- William Lopez Lluc
- The Conversation*
“Healthy men in a healthy body”. We often use this quote to claim the beneficial effect of physical activity on mental abilities. Actually, the phrase appeared in Satire X written by the Roman comedian Juvenal back in the second century and was longer: it indicated that one had to pray to have a healthy spirit in a healthy body (“orandum est ut sit mens sana in healthy body”).
But is it true that keeping the body healthy, balanced and exercised helps maintain the mental capacities of our brain? Yes, and there is plenty of scientific evidence to prove it, especially when it comes to aging.
The brain loses volume during aging.
As we age, tissues and organs degenerate. The ability to maintain the functionality of the cells decreases and that is accompanied by a loss of tissue. It also occurs in the brain, with the consequent neurodegeneration or loss of neurons.
Whether in pathologies such as Alzheimer’s disease or in the loss of functionality due to aging, different changes associated with loss of function occur in the brain. Among them, thinning of the cortical area, loss of gray (neuronal bodies) and white (nerve conduction) tissue, increased volume of the ventricles (holes inside the brain where the cerebrospinal fluid is) and decrease in neurons in different areas, especially in the hippocampus.
In a longitudinal study involving hundreds of volunteers for years, the Baltimore study, it has been shown that the reduction in metabolic capacity associated with aging is related to the increase in the volume of the cerebral ventricle – the “hollow” space of the brain -. And that leads to a increased neurodegeneration and atrophy of the thinking organ.
If reducing metabolic capacity implies loss of brain volume, we can deduce that a better use of energy through exercise could slow down the loss of tissue in the brain.
More exercise, more memory
Is it so? Answering it is not easy. Above all, because one of the main obstacles that we find when determining the effect of any intervention on the brain is the practical impossibility of quickly verifying its consequences.
The brain is not like blood or muscle, which quickly show an easily measurable response directly or from blood components. The good news is that the advent of increasingly reliable imaging methods is making it possible to detect some structural changes in certain areas of the brain.
We have had evidence for a long time that the practice of physical exercise improves cognitive capacity and increases the size of certain areas of the brain, especially those related to memory.
For example, in 2011 an article was published in PNAS (Paper of the US National Academy of Sciences) indicating that physical exercise increases the volume of the hippocampus, the section of the brain where memory resides. Other studies in older people showed that physical exercise also prevented volume loss in this area of the brain.
On the other hand, the practice of controlled physical exercise in a population of elderly people has brought to light that there is a positive correlation between the practice of physical exercise and the amount of gray matter in other areas of the brain that are sensitive to degeneration associated with aging.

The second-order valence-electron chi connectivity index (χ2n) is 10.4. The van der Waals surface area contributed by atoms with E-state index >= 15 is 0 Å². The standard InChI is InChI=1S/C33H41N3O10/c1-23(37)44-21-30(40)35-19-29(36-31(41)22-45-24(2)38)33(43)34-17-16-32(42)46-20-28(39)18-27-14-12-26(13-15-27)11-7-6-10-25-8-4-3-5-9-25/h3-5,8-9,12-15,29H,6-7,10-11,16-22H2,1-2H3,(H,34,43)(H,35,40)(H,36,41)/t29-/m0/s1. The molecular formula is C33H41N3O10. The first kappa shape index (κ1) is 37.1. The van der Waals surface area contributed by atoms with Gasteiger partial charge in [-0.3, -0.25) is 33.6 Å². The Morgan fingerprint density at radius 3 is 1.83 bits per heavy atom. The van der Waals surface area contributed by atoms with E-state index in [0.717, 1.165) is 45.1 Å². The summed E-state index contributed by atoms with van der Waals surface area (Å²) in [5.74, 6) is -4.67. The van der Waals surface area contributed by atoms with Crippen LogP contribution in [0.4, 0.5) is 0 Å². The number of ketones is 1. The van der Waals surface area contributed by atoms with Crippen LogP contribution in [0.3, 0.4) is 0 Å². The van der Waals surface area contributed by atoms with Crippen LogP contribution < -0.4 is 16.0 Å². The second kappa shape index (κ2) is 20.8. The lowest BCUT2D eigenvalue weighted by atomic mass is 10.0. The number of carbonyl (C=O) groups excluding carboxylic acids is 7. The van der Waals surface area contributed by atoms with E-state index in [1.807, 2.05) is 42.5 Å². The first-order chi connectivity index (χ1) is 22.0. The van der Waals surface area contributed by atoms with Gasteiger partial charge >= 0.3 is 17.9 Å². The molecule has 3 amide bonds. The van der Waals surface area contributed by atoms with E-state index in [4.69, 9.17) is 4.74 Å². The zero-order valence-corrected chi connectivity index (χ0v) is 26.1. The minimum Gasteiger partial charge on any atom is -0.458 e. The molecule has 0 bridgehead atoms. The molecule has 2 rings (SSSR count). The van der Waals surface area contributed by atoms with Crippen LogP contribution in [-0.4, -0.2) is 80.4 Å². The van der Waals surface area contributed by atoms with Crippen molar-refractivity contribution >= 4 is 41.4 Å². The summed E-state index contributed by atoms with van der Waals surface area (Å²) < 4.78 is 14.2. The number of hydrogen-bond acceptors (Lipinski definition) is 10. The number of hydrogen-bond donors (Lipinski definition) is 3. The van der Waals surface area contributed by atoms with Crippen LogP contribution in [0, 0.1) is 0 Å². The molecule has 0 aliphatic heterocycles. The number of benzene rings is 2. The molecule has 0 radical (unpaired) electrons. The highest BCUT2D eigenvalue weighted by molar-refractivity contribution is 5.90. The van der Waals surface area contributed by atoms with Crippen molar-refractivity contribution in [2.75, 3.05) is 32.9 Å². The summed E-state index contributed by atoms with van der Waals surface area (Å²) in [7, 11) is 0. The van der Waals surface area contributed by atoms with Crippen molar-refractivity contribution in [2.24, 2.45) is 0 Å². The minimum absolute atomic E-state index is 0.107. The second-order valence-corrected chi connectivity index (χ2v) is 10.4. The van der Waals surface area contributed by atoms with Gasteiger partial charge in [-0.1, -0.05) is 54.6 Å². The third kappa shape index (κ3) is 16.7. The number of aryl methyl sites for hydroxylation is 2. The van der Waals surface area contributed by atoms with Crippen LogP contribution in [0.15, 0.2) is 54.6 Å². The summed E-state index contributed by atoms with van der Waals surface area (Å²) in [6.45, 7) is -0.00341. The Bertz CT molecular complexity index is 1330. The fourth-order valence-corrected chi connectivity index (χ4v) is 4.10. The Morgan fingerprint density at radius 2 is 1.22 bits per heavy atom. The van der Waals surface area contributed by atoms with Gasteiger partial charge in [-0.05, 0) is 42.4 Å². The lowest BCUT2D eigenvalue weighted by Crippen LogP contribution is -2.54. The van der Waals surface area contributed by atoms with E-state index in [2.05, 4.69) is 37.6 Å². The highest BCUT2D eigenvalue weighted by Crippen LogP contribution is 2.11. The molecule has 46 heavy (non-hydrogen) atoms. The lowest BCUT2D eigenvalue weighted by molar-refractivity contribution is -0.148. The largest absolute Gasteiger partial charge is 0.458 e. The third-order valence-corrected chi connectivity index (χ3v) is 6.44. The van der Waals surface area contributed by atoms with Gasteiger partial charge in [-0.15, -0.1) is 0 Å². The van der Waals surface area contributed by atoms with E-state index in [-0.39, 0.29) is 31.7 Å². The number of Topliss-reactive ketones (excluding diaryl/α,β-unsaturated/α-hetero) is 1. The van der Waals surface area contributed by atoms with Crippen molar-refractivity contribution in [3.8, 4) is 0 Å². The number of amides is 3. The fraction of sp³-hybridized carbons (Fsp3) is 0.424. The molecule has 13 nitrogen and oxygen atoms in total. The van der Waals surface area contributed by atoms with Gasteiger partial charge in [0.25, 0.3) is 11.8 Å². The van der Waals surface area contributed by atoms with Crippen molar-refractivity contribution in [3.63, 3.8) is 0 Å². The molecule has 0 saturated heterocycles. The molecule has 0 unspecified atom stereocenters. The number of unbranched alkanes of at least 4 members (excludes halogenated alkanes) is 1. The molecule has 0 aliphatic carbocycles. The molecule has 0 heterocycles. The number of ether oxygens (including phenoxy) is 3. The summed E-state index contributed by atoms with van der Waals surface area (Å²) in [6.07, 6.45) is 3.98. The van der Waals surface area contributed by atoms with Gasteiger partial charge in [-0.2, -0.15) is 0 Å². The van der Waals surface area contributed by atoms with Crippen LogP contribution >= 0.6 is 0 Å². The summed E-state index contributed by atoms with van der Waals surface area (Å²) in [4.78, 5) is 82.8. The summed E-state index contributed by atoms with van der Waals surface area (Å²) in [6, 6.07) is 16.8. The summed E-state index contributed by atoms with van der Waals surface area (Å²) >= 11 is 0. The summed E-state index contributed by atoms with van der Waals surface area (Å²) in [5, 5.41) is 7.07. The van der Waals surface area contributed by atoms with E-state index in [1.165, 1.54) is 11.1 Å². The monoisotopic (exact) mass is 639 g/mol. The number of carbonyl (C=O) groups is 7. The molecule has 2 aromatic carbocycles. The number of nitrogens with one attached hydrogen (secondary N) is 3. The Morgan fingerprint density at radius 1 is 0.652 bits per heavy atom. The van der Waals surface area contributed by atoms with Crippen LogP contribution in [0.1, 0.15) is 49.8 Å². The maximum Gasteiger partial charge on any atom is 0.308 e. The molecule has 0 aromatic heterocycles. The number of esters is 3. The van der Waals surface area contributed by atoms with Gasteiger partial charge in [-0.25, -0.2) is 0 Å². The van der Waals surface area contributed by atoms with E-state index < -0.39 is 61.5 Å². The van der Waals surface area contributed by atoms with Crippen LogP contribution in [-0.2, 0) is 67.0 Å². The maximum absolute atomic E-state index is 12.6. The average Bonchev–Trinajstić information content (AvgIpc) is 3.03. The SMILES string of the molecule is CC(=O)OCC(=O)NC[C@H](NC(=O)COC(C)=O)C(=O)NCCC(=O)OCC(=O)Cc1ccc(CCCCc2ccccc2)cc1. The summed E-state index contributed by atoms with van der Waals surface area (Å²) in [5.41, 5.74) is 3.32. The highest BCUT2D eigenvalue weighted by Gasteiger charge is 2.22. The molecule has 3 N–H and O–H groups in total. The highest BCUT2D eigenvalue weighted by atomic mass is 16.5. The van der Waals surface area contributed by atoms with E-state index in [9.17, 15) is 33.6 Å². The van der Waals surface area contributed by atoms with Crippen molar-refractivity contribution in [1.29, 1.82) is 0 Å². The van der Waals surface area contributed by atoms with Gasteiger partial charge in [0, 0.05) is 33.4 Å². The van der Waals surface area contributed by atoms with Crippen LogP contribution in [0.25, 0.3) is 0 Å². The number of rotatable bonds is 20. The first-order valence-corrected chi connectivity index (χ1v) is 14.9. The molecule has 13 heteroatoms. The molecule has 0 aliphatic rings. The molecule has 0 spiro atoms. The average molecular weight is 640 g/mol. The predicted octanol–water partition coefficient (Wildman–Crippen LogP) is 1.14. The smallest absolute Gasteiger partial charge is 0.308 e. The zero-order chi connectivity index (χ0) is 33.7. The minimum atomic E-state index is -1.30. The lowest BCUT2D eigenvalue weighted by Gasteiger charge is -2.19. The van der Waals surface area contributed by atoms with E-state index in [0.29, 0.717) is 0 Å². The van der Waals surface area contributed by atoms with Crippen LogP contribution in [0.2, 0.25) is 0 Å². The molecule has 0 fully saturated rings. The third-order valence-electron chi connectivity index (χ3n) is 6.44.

We tend to think of our body as a compartmentalized system. If we have a liver problem, we focus on the liver, and if it is on the kidney, then on the kidney. But our body doesn’t work like that: everything is interconnected. That is why a kidney problem can end up aggravating heart disease, or a liver problem can cause cerebral ischemia. In aging in particular, the complex body balances are in a very precarious situation.
When we exercise we put our body under moderate stress, as we force the cells to increase energy expenditure. This implies mobilizing nutrients, which must pass from the stores to the muscles. All the physiological changes necessary to cope with this moderate stress are known as hormesis.
In the process of hormesis, the muscles release substances that inform the rest of the organs that energy demand is increasing. These substances are called myokines and are released into the blood, which distributes them to the rest of the organs.
Some of these myokines reach the brain and there induce the expression of genes and proteins that increase the ability of neurons to establish new connections or strengthen existing ones.
One of these myokines is called BDNF (brain-derived neurotrophic factor), essential for neurons to establish connections and thus keep them active. In this simple way we can explain why physical exercise maintains brain volume during aging.
On the other hand, physical exercise also increases blood flow and oxygenation, which has a positive impact on brain activity also in older people. Furthermore, other studies have shown that moderate physical exercise produces anti-inflammatory effects that can generate effects in the brain, for example, thus reducing the progression of Alzheimer’s or senile dementia.
Scientific evidence, both direct and indirect, makes it clear that practicing physical activity as you age helps prevent brain degeneration, giving full meaning to the phrase “mens sana in corpore sano”.
It is better for us to avoid inactivity and a sedentary lifestyle if we want to add life to years and not just years to life.
*Guillermo López Lluch is a professor and researcher at the Andalusian Center for Developmental Biology and a researcher in metabolism, aging and immune and antioxidant systems at the Pablo de Olavide University in Seville. His article was published in The Conversation whose original version you can read here.
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